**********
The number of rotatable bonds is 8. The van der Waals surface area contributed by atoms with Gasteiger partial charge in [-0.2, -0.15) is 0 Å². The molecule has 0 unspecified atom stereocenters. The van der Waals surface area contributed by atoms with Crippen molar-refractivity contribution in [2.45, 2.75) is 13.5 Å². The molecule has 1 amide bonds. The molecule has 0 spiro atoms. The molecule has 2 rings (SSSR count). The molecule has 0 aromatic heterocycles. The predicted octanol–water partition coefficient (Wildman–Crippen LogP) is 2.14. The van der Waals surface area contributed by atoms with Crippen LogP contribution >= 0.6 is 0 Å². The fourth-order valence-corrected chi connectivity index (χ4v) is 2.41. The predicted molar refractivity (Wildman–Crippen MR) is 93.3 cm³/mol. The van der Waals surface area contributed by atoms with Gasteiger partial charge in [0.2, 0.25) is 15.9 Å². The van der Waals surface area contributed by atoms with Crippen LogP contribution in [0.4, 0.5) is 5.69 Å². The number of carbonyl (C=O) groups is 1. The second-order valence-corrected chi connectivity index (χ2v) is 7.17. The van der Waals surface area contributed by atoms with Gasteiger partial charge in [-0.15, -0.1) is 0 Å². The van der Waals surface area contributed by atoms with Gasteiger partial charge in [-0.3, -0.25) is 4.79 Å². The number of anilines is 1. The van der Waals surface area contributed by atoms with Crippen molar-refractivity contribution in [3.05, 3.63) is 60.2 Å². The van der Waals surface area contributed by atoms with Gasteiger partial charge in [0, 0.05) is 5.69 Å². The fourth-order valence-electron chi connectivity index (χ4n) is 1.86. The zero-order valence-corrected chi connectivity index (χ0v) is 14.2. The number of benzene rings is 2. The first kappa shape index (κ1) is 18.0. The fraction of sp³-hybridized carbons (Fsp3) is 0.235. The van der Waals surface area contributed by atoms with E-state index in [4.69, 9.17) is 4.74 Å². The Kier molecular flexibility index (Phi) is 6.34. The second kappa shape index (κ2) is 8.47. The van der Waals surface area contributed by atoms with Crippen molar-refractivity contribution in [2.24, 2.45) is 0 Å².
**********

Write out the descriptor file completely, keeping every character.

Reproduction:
The number of rotatable bonds is 8. The van der Waals surface area contributed by atoms with Gasteiger partial charge in [-0.2, -0.15) is 0 Å². The molecule has 0 unspecified atom stereocenters. The van der Waals surface area contributed by atoms with Crippen molar-refractivity contribution in [2.45, 2.75) is 13.5 Å². The molecule has 1 amide bonds. The molecule has 0 spiro atoms. The molecule has 2 rings (SSSR count). The molecule has 0 aromatic heterocycles. The predicted octanol–water partition coefficient (Wildman–Crippen LogP) is 2.14. The van der Waals surface area contributed by atoms with Crippen LogP contribution >= 0.6 is 0 Å². The fourth-order valence-corrected chi connectivity index (χ4v) is 2.41. The predicted molar refractivity (Wildman–Crippen MR) is 93.3 cm³/mol. The van der Waals surface area contributed by atoms with Gasteiger partial charge in [0.2, 0.25) is 15.9 Å². The van der Waals surface area contributed by atoms with Crippen LogP contribution in [0.4, 0.5) is 5.69 Å². The number of carbonyl (C=O) groups is 1. The second-order valence-corrected chi connectivity index (χ2v) is 7.17. The van der Waals surface area contributed by atoms with Gasteiger partial charge in [-0.15, -0.1) is 0 Å². The van der Waals surface area contributed by atoms with Gasteiger partial charge in [-0.3, -0.25) is 4.79 Å². The number of anilines is 1. The van der Waals surface area contributed by atoms with Crippen molar-refractivity contribution in [3.05, 3.63) is 60.2 Å². The van der Waals surface area contributed by atoms with Gasteiger partial charge in [0, 0.05) is 5.69 Å². The fourth-order valence-electron chi connectivity index (χ4n) is 1.86. The zero-order valence-corrected chi connectivity index (χ0v) is 14.2. The number of benzene rings is 2. The first kappa shape index (κ1) is 18.0. The fraction of sp³-hybridized carbons (Fsp3) is 0.235. The van der Waals surface area contributed by atoms with E-state index in [4.69, 9.17) is 4.74 Å². The Kier molecular flexibility index (Phi) is 6.34. The second kappa shape index (κ2) is 8.47. The van der Waals surface area contributed by atoms with Crippen molar-refractivity contribution in [2.24, 2.45) is 0 Å².